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Leveraging Fuel Subsidy Reform for Transition in Yemen

1
International Food Policy Research Institute, Development Strategy and Governance Division, 2033 K St, NW Washington, DC 20006-1002, USA
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The World Bank, 1818 H Street, NW Washington, DC 20433, USA
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Sustainability 2012, 4(11), 2862-2887; https://doi.org/10.3390/su4112862
Received: 28 September 2012 / Revised: 17 October 2012 / Accepted: 17 October 2012 / Published: 30 October 2012
Yemen is currently undergoing a major political transition, yet many economic challenges—including fuel subsidy reform—remain highly relevant. To inform the transition process with respect to a potential subsidy reform, we use a dynamic computable general equilibrium and microsimulation model for Yemen; we show that overall growth effects of subsidy reduction are positive in general, but poverty can increase or decrease depending on reform design. A promising strategy for a successful reform combines fuel subsidy reduction with direct income transfers to the poorest one-third of households during reform, and productivity-enhancing investment in infrastructure, plus fiscal consolidation. Public investments should be used for integrating economic spaces and restructuring of agricultural, industrial and service value chains in order to create a framework that encourages private-sector-led and job-creating growth. View Full-Text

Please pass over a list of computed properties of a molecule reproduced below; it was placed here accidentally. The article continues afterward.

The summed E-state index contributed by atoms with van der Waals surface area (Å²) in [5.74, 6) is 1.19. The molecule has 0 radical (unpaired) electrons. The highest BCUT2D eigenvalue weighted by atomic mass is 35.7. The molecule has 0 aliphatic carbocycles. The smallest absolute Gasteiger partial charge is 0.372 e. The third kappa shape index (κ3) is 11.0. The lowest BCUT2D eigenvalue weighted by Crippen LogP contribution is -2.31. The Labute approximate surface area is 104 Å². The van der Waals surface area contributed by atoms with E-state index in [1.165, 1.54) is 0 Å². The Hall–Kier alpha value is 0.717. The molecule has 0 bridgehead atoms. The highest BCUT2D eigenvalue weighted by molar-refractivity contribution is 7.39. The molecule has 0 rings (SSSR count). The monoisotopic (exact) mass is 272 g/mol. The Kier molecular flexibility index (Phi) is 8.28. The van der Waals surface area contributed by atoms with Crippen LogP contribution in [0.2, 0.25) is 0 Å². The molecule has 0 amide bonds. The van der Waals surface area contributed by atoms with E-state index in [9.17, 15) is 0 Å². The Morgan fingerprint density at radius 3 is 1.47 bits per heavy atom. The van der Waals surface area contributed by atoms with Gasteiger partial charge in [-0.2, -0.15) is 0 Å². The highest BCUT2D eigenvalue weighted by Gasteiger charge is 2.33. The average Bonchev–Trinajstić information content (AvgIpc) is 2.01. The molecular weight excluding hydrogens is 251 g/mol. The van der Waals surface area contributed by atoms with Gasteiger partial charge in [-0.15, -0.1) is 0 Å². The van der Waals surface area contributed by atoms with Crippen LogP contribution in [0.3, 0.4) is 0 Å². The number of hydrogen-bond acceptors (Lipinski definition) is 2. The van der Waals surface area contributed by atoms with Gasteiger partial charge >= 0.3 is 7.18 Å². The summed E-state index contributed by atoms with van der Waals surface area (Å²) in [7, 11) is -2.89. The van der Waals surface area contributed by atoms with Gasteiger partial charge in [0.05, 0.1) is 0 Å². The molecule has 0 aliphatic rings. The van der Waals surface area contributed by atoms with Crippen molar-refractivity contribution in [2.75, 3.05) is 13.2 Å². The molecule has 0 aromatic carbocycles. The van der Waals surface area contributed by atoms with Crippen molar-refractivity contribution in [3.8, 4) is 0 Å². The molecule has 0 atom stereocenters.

Keywords: fuel subsidy reform; development; poverty; Middle East; Northern Africa; Yemen fuel subsidy reform; development; poverty; Middle East; Northern Africa; Yemen
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Breisinger, C.; Engelke, W.; Ecker, O. Leveraging Fuel Subsidy Reform for Transition in Yemen. Sustainability 2012, 4, 2862-2887.

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